According to union lawyer, Public Employment Retirement System chief, options are limited

The head of the Public Employees Retirement System of Mississippi says the $20.7-billion retirement trust fund is constitutionally protected but she doubts the benefits of retirees and public sector workers enrolled in the plan have the same protections.

“However, this could be debated,” said Pat Robertson, PERS executive director.

She cited a 1986 amendment to the Mississippi Constitution in noting the protections for the fund itself.

Robertson said the interpretation is that the members have a contractual right to their benefits. “That being said, the courts would have to decide that,” she said.

A staff analysis by the office of Mississippi Attorney General Jim Hood states that Mississippi recognizes that contractual rights begin when an individual accepts a position knowing that he will receive a benefit after a certain number of years. “The pension is a benefit of employment. The benefit cannot be taken away,” the analysis notes.

However, the extent of protection for current workers could be open to question, according to John Quinn, an Atlanta attorney and regional counsel for the Mississippi Alliance of State Employees/Communications Workers of America, which represents about 2,500 public sector workers in the state.

Taking away benefits already earned could be legally difficult, he said, but curtailing an entire package of benefits a worker has not fully earned could probably be done.

For instance, Quinn said, a worker who has 10 years on the job could be awarded a level of benefits proportionate to 10 years of service but receive a reduced level of benefits for the remaining 20 years of service necessary for PERS retirement. “I think the real problem is if you try to retroactively take something away,” he said. “If you have had 10 years of enhancements (on the benefits side) but on an  going-forward basis we are going to reduce the benefits, that’s another issue.”

He said his organization would nonetheless have a problem with current employees getting a mid-career pull back on benefits. The years already spent on the job were predicated on receiving the full promised benefits at retirement, Quinn said.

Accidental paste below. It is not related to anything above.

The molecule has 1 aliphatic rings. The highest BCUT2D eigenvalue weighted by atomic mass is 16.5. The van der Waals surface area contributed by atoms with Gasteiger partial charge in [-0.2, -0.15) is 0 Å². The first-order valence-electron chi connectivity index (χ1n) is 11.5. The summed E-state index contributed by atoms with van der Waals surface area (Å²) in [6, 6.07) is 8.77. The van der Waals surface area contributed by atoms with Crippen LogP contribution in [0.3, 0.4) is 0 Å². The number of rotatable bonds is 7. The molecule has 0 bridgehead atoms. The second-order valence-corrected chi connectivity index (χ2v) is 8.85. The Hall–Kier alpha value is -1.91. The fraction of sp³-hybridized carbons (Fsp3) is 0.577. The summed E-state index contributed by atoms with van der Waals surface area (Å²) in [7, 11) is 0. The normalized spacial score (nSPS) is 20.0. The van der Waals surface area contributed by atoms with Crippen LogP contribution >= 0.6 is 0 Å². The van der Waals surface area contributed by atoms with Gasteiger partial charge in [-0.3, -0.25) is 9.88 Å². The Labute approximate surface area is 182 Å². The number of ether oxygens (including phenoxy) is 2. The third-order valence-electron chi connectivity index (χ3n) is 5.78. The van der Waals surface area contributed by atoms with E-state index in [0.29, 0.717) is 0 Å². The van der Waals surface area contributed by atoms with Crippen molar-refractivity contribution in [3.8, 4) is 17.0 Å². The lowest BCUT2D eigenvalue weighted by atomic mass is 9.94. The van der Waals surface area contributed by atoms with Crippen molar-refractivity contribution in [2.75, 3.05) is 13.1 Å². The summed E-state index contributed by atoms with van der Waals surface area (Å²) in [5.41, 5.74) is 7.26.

Robertson and Quinn addressed the legal protections of the retirement benefits after Gov. Haley Barbour appointed a 12-member study commission to study the legality of modifying the benefit structure for current and future state employees.

The key, said Quinn, is that “nothing that is vested can be taken away. They’d have a fight on their hands if they did that,” he said, referring to the governor’s distaste for the package of PERS benefits enhancements the Legislature approved in 1999 without designating a funding source for them.

The governor has called the decade-old enhancements the result of “wrong-headed” policy making and described the current level of taxpayer-funded benefits as “unsustainable.”

“I think we would be very troubled if they attempt to, first, take anything away from current retirees,” Quinn said. “I think that would be subject to legal challenge.”

On the other hand, a rollback of retirement benefits to new hires would pose no legal issues, Quinn said.

Brenda Scott, president of the Mississippi Alliance of State Employees/Communications Workers of America, said she fears legislators may decide to flip-flop the funding ratios, lowering the employer contribution to 9 percent and raising the employee share to the 12.93 percent employer level.

The union need not worry, according to a Feb. 22, 2010 opinion from Attorney General Hood. “Such an increase (to the employee share) would constitute an impermissible impairment of a contractual obligation,” he said.

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